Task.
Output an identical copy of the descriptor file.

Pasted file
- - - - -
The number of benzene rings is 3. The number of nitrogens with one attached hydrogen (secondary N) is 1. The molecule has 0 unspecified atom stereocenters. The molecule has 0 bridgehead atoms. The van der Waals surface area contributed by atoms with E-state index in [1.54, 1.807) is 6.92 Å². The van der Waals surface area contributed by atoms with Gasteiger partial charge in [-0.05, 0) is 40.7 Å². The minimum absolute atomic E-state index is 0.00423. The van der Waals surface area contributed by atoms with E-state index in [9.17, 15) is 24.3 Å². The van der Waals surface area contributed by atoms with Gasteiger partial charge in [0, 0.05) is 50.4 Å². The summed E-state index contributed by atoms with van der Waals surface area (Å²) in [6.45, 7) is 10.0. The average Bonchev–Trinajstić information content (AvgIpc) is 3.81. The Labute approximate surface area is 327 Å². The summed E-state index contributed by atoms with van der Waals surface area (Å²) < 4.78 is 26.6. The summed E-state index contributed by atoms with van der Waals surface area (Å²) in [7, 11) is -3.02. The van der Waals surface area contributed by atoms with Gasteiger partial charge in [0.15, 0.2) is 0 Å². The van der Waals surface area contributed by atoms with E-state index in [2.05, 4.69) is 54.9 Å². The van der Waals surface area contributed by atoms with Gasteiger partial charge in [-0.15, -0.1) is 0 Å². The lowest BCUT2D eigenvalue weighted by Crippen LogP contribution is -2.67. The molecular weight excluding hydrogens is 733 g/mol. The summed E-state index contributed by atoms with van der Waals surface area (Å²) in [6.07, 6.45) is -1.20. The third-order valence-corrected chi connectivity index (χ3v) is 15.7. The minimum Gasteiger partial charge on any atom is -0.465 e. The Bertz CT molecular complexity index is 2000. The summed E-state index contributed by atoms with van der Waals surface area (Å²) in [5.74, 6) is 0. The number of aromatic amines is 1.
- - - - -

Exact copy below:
The number of benzene rings is 3. The number of nitrogens with one attached hydrogen (secondary N) is 1. The molecule has 0 unspecified atom stereocenters. The molecule has 0 bridgehead atoms. The van der Waals surface area contributed by atoms with E-state index in [1.54, 1.807) is 6.92 Å². The van der Waals surface area contributed by atoms with Gasteiger partial charge in [-0.05, 0) is 40.7 Å². The minimum absolute atomic E-state index is 0.00423. The van der Waals surface area contributed by atoms with E-state index in [9.17, 15) is 24.3 Å². The van der Waals surface area contributed by atoms with Gasteiger partial charge in [0, 0.05) is 50.4 Å². The summed E-state index contributed by atoms with van der Waals surface area (Å²) in [6.45, 7) is 10.0. The average Bonchev–Trinajstić information content (AvgIpc) is 3.81. The Labute approximate surface area is 327 Å². The summed E-state index contributed by atoms with van der Waals surface area (Å²) < 4.78 is 26.6. The summed E-state index contributed by atoms with van der Waals surface area (Å²) in [7, 11) is -3.02. The van der Waals surface area contributed by atoms with Gasteiger partial charge in [0.15, 0.2) is 0 Å². The van der Waals surface area contributed by atoms with E-state index in [2.05, 4.69) is 54.9 Å². The van der Waals surface area contributed by atoms with Gasteiger partial charge in [-0.15, -0.1) is 0 Å². The lowest BCUT2D eigenvalue weighted by Crippen LogP contribution is -2.67. The molecular weight excluding hydrogens is 733 g/mol. The summed E-state index contributed by atoms with van der Waals surface area (Å²) in [6.07, 6.45) is -1.20. The third-order valence-corrected chi connectivity index (χ3v) is 15.7. The minimum Gasteiger partial charge on any atom is -0.465 e. The Bertz CT molecular complexity index is 2000. The summed E-state index contributed by atoms with van der Waals surface area (Å²) in [5.74, 6) is 0. The number of aromatic amines is 1.